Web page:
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Don't penalize healthy bicycle behavior
In a recent letter to the editor, Mr. Bill Brayer announced a plan to fix the state’s budget deficit by taxing bicyclists! He proposes a $10 licensing fee for the 500,000 cyclists in the state, saying it could generate $5 million.
Brilliant? I wonder? Mr. Brayer’s $5 million would reduce our $5.7 billion budget deficit by less then 0.001 percent. That doesn’t seem like much. I have a counter proposal. Let’s give everyone in the state $10 towards buying a bicycle! That would stimulate the economy and encourage cycling. Look at the advantages: Reduced traffic volumes and road rage; reduced wear and tear of our roads and bridges and the need for their maintenance and repair; reductions in the oil, antifreeze, brake and power steering fluids, heavy metals, asbestos tailings and tire particles polluting Puget Sound; reduced air pollution and carbon dioxide emissions. Talk about costly? Climate change will make the Iraq war costs look like peanuts.
But there are other good reasons to encourage cycling: Cyclists tend to be healthier and happier which equates to less time lost from work, increased productivity and reduced employer benefit costs. The taxpayer saves as well. With the large and growing number of people unable to afford, or with substandard health insurance, at least those who ride bikes will be less likely to need medical care and moreover, use the emergency room for their primary care. Our small, rural hospital lost more than $1 million last year due to this factor.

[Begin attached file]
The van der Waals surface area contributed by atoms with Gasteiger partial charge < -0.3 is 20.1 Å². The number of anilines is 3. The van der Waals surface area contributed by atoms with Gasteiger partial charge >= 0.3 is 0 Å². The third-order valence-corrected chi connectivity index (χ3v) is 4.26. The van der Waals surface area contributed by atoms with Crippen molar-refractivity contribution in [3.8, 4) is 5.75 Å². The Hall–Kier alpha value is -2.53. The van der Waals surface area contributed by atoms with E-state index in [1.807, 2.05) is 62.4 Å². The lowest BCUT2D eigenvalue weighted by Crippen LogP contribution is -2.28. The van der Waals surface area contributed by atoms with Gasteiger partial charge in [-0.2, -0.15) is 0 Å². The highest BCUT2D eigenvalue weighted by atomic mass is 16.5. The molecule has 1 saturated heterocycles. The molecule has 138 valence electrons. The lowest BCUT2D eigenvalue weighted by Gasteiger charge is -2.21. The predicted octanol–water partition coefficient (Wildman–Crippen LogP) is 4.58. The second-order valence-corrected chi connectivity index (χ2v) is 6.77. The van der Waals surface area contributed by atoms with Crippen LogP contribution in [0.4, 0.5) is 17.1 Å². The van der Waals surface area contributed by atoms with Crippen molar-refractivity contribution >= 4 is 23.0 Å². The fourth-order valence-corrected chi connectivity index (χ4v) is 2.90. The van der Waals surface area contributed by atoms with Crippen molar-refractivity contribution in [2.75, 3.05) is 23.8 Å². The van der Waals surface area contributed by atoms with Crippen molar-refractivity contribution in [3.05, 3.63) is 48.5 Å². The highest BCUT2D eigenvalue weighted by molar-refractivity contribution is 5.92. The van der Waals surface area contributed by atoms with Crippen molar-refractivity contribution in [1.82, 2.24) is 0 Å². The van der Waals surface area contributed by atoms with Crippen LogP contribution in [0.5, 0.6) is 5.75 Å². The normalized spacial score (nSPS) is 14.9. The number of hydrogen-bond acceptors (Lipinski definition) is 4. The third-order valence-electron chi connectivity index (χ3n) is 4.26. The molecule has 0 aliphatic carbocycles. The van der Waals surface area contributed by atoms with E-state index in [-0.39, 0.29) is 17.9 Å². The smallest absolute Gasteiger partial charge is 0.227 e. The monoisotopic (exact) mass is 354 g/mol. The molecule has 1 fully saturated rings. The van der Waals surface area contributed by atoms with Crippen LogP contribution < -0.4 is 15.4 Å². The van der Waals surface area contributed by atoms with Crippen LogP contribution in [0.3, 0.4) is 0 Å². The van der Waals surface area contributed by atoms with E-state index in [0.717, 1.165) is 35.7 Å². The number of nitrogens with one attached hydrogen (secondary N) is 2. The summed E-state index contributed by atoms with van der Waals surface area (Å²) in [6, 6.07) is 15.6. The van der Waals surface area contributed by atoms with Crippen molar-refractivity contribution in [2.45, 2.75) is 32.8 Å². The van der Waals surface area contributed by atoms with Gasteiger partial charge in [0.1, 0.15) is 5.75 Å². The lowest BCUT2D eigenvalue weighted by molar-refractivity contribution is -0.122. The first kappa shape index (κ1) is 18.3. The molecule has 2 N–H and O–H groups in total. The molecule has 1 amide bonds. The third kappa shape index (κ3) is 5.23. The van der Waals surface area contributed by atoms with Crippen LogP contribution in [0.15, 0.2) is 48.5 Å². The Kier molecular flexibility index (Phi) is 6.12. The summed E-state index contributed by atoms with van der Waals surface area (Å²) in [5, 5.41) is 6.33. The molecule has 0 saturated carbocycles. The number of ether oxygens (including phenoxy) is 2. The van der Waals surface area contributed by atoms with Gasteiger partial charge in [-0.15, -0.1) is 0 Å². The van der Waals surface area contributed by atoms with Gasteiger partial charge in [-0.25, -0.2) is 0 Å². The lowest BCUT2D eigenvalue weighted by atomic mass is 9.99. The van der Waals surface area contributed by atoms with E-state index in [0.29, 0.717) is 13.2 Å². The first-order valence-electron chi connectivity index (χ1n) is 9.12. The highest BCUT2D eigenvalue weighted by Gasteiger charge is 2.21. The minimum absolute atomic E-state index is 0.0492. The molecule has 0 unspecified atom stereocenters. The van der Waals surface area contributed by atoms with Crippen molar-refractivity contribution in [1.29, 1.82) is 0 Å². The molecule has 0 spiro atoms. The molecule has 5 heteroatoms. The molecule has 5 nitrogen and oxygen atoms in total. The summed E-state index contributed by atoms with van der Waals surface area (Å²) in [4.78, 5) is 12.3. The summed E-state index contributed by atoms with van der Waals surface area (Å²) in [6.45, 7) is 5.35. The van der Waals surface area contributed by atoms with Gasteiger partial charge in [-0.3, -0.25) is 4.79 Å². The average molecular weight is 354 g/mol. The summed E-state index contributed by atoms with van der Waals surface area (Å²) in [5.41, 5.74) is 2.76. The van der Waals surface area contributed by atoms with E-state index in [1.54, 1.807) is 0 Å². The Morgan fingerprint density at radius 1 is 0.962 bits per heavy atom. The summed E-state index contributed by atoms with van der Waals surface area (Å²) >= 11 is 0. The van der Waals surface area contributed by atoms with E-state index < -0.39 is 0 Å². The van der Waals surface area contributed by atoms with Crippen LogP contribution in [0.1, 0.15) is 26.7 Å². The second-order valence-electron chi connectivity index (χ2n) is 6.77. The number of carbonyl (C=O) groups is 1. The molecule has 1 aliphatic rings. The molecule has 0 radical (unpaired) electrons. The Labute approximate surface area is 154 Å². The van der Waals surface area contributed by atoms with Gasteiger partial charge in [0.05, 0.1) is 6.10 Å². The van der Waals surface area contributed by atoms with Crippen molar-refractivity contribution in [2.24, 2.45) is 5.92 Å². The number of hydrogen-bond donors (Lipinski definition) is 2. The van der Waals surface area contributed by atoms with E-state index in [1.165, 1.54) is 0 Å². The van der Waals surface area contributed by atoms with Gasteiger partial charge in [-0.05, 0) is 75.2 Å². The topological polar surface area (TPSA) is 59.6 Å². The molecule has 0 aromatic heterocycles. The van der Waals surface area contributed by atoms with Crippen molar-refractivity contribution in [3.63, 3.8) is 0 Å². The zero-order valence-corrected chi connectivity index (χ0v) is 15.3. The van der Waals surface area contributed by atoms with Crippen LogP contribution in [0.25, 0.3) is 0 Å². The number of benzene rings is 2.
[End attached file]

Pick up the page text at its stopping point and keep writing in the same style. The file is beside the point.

No, penalizing healthy behaviors is not a rational solution to any of our problems, encouraging them is. If we are to again thrive on this planet we must apply what we’ve learned and not cling to the antiquated ways of thinking that created the problems we now face.